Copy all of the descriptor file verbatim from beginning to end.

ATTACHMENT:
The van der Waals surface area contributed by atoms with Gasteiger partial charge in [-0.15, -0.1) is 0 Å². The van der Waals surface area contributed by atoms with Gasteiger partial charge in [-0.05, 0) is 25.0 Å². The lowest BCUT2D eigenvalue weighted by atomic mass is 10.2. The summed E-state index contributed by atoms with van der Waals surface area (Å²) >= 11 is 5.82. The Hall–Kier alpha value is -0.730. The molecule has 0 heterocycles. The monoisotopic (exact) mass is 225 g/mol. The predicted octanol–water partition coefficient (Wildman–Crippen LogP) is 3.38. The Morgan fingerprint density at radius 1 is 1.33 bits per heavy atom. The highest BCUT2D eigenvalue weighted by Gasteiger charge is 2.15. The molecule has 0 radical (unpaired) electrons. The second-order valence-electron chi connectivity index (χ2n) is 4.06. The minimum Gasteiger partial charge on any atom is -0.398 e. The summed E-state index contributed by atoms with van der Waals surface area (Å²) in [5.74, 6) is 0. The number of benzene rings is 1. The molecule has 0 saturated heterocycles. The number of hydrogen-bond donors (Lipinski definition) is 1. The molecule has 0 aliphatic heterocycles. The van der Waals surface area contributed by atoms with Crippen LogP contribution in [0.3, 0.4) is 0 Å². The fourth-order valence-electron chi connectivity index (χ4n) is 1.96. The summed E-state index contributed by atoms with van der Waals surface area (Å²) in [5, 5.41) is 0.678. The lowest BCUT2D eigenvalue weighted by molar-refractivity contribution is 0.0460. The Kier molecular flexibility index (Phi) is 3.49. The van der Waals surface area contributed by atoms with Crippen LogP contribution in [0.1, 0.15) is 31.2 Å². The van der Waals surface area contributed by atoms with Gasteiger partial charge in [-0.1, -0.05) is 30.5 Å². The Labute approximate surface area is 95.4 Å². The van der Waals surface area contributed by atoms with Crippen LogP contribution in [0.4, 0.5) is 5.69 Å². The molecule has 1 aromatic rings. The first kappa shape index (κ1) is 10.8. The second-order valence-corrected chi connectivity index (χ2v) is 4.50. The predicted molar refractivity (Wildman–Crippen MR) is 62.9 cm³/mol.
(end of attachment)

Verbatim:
The van der Waals surface area contributed by atoms with Gasteiger partial charge in [-0.15, -0.1) is 0 Å². The van der Waals surface area contributed by atoms with Gasteiger partial charge in [-0.05, 0) is 25.0 Å². The lowest BCUT2D eigenvalue weighted by atomic mass is 10.2. The summed E-state index contributed by atoms with van der Waals surface area (Å²) >= 11 is 5.82. The Hall–Kier alpha value is -0.730. The molecule has 0 heterocycles. The monoisotopic (exact) mass is 225 g/mol. The predicted octanol–water partition coefficient (Wildman–Crippen LogP) is 3.38. The Morgan fingerprint density at radius 1 is 1.33 bits per heavy atom. The highest BCUT2D eigenvalue weighted by Gasteiger charge is 2.15. The molecule has 0 radical (unpaired) electrons. The second-order valence-electron chi connectivity index (χ2n) is 4.06. The minimum Gasteiger partial charge on any atom is -0.398 e. The summed E-state index contributed by atoms with van der Waals surface area (Å²) in [5.74, 6) is 0. The number of benzene rings is 1. The molecule has 0 saturated heterocycles. The number of hydrogen-bond donors (Lipinski definition) is 1. The molecule has 0 aliphatic heterocycles. The van der Waals surface area contributed by atoms with Crippen LogP contribution in [0.3, 0.4) is 0 Å². The fourth-order valence-electron chi connectivity index (χ4n) is 1.96. The summed E-state index contributed by atoms with van der Waals surface area (Å²) in [5, 5.41) is 0.678. The lowest BCUT2D eigenvalue weighted by molar-refractivity contribution is 0.0460. The Kier molecular flexibility index (Phi) is 3.49. The van der Waals surface area contributed by atoms with Crippen LogP contribution in [0.1, 0.15) is 31.2 Å². The van der Waals surface area contributed by atoms with Gasteiger partial charge in [-0.1, -0.05) is 30.5 Å². The Labute approximate surface area is 95.4 Å². The van der Waals surface area contributed by atoms with Crippen LogP contribution in [0.4, 0.5) is 5.69 Å². The molecule has 1 aromatic rings. The first kappa shape index (κ1) is 10.8. The second-order valence-corrected chi connectivity index (χ2v) is 4.50. The predicted molar refractivity (Wildman–Crippen MR) is 62.9 cm³/mol.